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How to Keep Cash from Wrecking Your Relationships

'You don't have to be pushy to be successful,' says one expert about sales pitches to pals, partners and neighbors

Jamie Valentine is an assertive saleswoman, and she’s good at what she does. Whether she’s selling whitening toothpaste or women’s dresses, she’s careful not to cross the fine line that would lead to lost friendships.

“I don’t get my feelings hurt at all if someone says they’re not interested in buying my products,” she says. Based in Winter Haven, Florida, Valentine has been in direct sales for more than 15 years and has learned valuable lessons along the way.

“We strive to instill confidence in our youth, not hard-sell tactics.”

“I share whatever I’m doing with my friends, and if they say they’re not interested, I leave them alone. You don’t have to be pushy to be successful,” Valentine told LifeZette.

The internet has opened up a world of opportunity for Valentine and millions of others, including the Girl Scouts, Rodan & Fields reps, LuLaRoe consultants, Matilda Jane trunk keepers, Nu Skin consultants and other independent direct sales businesses.

On the one hand, the greatly expanded market has  given stay-at-home parents and overworked career people ways to create positive cash flow and the chance to reach many more customers than they would by going door-to-door in a neighborhood. On the other hand, when you go too far and tag, spam, and put pressure on people to purchase your goods, you run the risk of making them feel uncomfortable or, worse, alienating them.

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Russell Dishman, a Boy Scout leader in Orlando, Florida, tries to be as authentic and appreciative as possible during sales campaigns. “Fundraising is an integral part of supporting the troop’s activities. If a customer says, ‘No, thank you,’ we thank that person and wish them a great day,” said Dishman. “We strive to instill confidence in our youth, not hard-sell tactics.”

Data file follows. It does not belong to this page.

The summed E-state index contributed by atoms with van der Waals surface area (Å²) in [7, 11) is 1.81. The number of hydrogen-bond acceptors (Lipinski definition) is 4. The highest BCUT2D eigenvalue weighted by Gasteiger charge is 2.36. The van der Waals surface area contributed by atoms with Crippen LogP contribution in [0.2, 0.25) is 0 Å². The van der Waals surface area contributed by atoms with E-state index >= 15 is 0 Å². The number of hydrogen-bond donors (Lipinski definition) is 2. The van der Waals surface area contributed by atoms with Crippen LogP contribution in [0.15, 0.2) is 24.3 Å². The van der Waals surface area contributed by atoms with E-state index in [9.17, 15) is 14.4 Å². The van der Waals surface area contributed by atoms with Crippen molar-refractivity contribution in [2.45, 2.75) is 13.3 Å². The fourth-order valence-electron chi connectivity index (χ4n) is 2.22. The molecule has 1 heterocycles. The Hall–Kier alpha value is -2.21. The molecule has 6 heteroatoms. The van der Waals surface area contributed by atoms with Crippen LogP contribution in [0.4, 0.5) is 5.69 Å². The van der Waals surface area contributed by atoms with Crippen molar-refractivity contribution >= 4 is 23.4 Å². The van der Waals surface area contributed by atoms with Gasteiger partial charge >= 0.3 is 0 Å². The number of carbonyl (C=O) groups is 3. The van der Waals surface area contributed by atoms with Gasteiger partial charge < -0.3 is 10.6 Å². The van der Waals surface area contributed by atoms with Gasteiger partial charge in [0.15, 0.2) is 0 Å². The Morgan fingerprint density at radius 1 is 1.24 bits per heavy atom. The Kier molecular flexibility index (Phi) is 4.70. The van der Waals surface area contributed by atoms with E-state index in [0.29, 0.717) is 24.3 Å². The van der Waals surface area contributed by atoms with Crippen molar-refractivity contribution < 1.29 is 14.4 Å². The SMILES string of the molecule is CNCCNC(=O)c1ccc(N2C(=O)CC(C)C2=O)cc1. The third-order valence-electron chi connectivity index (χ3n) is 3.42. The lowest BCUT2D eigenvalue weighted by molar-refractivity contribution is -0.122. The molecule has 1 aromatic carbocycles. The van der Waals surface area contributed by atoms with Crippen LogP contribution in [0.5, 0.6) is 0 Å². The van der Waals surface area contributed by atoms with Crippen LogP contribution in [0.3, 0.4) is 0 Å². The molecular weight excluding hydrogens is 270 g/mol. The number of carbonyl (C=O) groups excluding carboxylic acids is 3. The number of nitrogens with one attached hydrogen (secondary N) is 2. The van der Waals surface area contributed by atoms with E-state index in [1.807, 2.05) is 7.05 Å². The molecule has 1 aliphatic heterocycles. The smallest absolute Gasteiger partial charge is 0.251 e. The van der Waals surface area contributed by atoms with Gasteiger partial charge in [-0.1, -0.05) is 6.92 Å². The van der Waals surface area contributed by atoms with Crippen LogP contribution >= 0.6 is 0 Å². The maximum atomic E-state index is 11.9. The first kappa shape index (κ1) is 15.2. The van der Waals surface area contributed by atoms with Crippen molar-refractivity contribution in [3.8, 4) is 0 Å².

As a result, friends don’t feel any pressure to make a purchase, nor do they feel bad or guilty if they decide not to buy something, he said.

Karen Carlson Hughes of Auburn, Alabama, supports the Girl Scouts, Boy Scouts, and similar organizations by making donations. “In most cases, I’d rather give a few dollars and forgo the cookies or the popcorn, as I know a significant portion of the cost of the goods is funding their project.”

For years, friends, family ,and even strangers have had to navigate tricky etiquette situations at home and at work when asked to support these and other business endeavors. So what’s a person to do when your third cousin once removed asks you to buy popcorn for his brother’s kid?

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There are no hard-and-fast rules when it comes to buying from friends or family, but one thing is for sure: It’s perfectly OK to say no.

Namie Bimba of Tulsa, Oklahoma, said it’s important to be firm yet polite. “I just say, ‘No, thank you. But thank you for thinking of me.’ Then I let the person know the product isn’t for me at this time. If I know someone who is interested, I will be quick to recommend him or her.”

Deliver a thank-you note with your product.

Torrey Shannon of Westcliffe, Colorado, keeps her response short and sweet. “I’ll say, ‘Thank you for thinking of me. I’m afraid I need to decline, but I’ll keep you in mind if anything changes.'”

“If I’ve tried the product and don’t like it, I don’t beat around the bush,” said Mindy Keen of Haines City, Florida. “I say, ‘I don’t care for this particular product, but I’m sure there are a lot of people who do.’ The person usually understands and doesn’t get upset with me.” She says most salespeople appreciate the honesty.

Here are some simple tips for selling your product without being a pest.

  • If someone doesn’t want your product, say “thank you” and move on. Don’t be pushy and ask for an explanation. Otherwise, you may run the risk of losing the friendship.
  • No one likes to be bombarded with multiple requests. If you sell a variety of products, don’t try to sell to the same people over and over again.
  • Go the extra mile and deliver a thank-you note with your product. It takes extra effort, but your gratitude will go a long way and be remembered.
  • Keep in touch. The secret to a good salesperson is follow-up. Check back from time to time to see if the customer is satisfied with the product.
  • If your child has a product to sell, avoid the temptation to sell it for her. The goal is to instill sales skills, such as being approachable and friendly. It’s equally important to teach your child how to deal with rejection graciously.
  • “If you (or your child) sells something and the customer doesn’t like it, do your best to make it right. Offer an apology, take the product back or replace it immediately. A happy customer is a repeat customer.

Jacqueline Whitmore is an international etiquette expert, a best-selling author, and the founder of The Protocol School of Palm Beach.

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